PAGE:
CLEP for Homeschoolers

Earning college credits during high school is generating a lot of buzz in homeschool circles. Through options like CLEP, AP, and dual enrollment some students are hoping to shorten their time in college and save money. Here are answers to some of the questions homeschoolers ask most often about CLEP exams.

What is CLEP?
The College Level Examination Program is offered through the College Board. CLEP was originally designed to meet the needs of adult learners returning to school, but is increasingly being considered as an option for traditional aged students. CLEP offers 33 different exams on subjects such as College Algebra and Psychology. The exam is intended to verify that a student has attained equivalent knowledge of a one or two semester college level course. Some colleges award credit for students achieving particular scores on the exams.

Can homeschoolers take CLEP exams?
Yes. While these tests were originally intended for non-traditional adult learners and people serving in the military, they are now open to homeschooled students as well. There is no minimum age requirement for CLEPs and students do not need to be affiliated with any particular type of public, private, or homeschool program.

How do I take CLEP exams?
CLEP exams are given on the computer at test sites, often community or technical colleges, selected by the College Board. Tests can be taken year round. The College Board website gives contact information for the local test centers. Exams typically cost around $100 including both the fee for the College Board and any local proctoring fees charged by the test site.

What is the format of CLEP exams?
The exams are typically 90 minute multiple-choice tests and are taken on a computer. The composition exam has a different format. The College Board offers sample questions online to get a feel for the difficulty of the exams. There are also many sites online offering test prep materials. Many public libraries also access to online databases that include CLEP test preparation practice materials.

What topics to CLEP exams cover?
There are 33 CLEP exams available in five different subject areas. These areas include History and Social Science, Composition and Literature, Science and Mathematics, Business, World Languages. The most popular exams are algebra, foreign language, and history. Most CLEP exams are intended to reflect the content of lower division, introductory college courses that would typically be taken in the first or second year of college. To get an overview of the types of questions on the CLEP exams check out the College Board’s CLEP Official Study Guide which has sample questions for all 33 exams. This book is available from most public libraries.

Chart of CLEP TestsWill I earn college credit for my CLEP score?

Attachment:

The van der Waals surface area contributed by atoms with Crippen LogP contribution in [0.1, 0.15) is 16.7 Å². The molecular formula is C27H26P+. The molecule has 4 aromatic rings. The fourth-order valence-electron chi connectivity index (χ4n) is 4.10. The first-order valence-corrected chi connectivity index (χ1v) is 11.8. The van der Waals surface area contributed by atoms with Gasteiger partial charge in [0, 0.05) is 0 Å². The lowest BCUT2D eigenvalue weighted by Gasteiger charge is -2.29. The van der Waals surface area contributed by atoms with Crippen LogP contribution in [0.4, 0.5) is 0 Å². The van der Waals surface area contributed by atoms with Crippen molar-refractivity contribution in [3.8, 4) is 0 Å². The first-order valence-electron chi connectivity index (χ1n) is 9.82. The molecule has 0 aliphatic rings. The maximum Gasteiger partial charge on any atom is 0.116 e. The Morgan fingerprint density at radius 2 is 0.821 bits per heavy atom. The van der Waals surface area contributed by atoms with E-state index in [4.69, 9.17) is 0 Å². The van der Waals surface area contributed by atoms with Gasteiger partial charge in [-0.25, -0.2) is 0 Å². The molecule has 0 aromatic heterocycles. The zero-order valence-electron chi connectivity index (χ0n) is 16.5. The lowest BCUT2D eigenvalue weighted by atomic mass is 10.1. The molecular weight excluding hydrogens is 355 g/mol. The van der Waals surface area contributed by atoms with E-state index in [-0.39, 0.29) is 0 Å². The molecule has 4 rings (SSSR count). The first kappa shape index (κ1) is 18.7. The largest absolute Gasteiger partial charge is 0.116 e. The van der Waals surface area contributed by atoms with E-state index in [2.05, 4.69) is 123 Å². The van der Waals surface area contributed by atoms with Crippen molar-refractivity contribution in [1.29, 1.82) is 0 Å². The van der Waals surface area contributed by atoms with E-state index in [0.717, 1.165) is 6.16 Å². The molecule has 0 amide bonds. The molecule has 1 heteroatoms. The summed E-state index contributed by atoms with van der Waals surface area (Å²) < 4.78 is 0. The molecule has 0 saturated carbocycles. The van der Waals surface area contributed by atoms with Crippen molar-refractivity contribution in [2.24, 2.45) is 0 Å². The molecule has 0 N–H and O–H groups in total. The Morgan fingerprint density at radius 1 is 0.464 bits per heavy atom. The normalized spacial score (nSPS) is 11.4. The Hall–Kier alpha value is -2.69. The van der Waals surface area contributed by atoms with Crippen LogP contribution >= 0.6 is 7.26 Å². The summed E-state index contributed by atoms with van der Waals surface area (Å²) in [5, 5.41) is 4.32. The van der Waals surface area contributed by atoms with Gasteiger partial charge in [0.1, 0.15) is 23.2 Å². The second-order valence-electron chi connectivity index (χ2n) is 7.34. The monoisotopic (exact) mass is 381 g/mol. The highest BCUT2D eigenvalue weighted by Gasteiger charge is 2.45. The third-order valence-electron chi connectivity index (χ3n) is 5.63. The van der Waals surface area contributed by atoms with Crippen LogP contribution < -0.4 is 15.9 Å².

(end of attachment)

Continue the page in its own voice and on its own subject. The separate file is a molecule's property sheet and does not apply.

2,900 colleges in the United States grant at least some credit for CLEP exams. In general, less selective colleges are more likely to award credit. Highly selective colleges do not usually award credit based on CLEP scores. Each college will set their own cut off scores for awarding credit for various courses. If you know the college you plan to attend, it makes sense to look carefully at their CLEP credit policies before you choose to test. Just earning general college credits is of limited use. You want to focus on tests that will allow the student to place into a desired course or that will earn credits toward a specific graduation requirement, typically a general education course. At most schools it is rare for CLEPs to count toward major requirements, but they may meet “pre-major” requirements. The only way CLEPs will save you time and money is if the college you choose to attend gives you credit for a course you need in order to graduate.

What if I fail or do not earn my desired score?
Not every tester will pass every test. Students should understand if they do not pass an exam they will be required to wait at least three months before they retake that specific exam.

What if my student has a disability and needs accommodations?
As with other College Board exams such as the SAT, SAT subject tests, and APs students can apply to receive testing accommodations including extended time. It is important for testers to understand that most CLEPS do not have a written portion. Most CLEPS are multiple choice questions answered on a computer. For some testers such as those with dysgraphia who doesn’t have accommodations this can make CLEP tests a more workable choice than APs which require quite a bit of essay writing. As is always the case with accommodation approval, homeschoolers are urged to begin the process some time before planned testing because the process can be lengthy.

Will my CLEP score help me get into college?
The reality is that most colleges really aren’t that difficult to get into. At some less selective schools, such as regional state universities, CLEP scores may provide good support for the homeschool transcript. That said, most of these schools accept most students who apply. At more competitive colleges, CLEP scores will generally not be helpful for admissions purposes and don’t carry the same weight that strong AP or SAT subject scores will.

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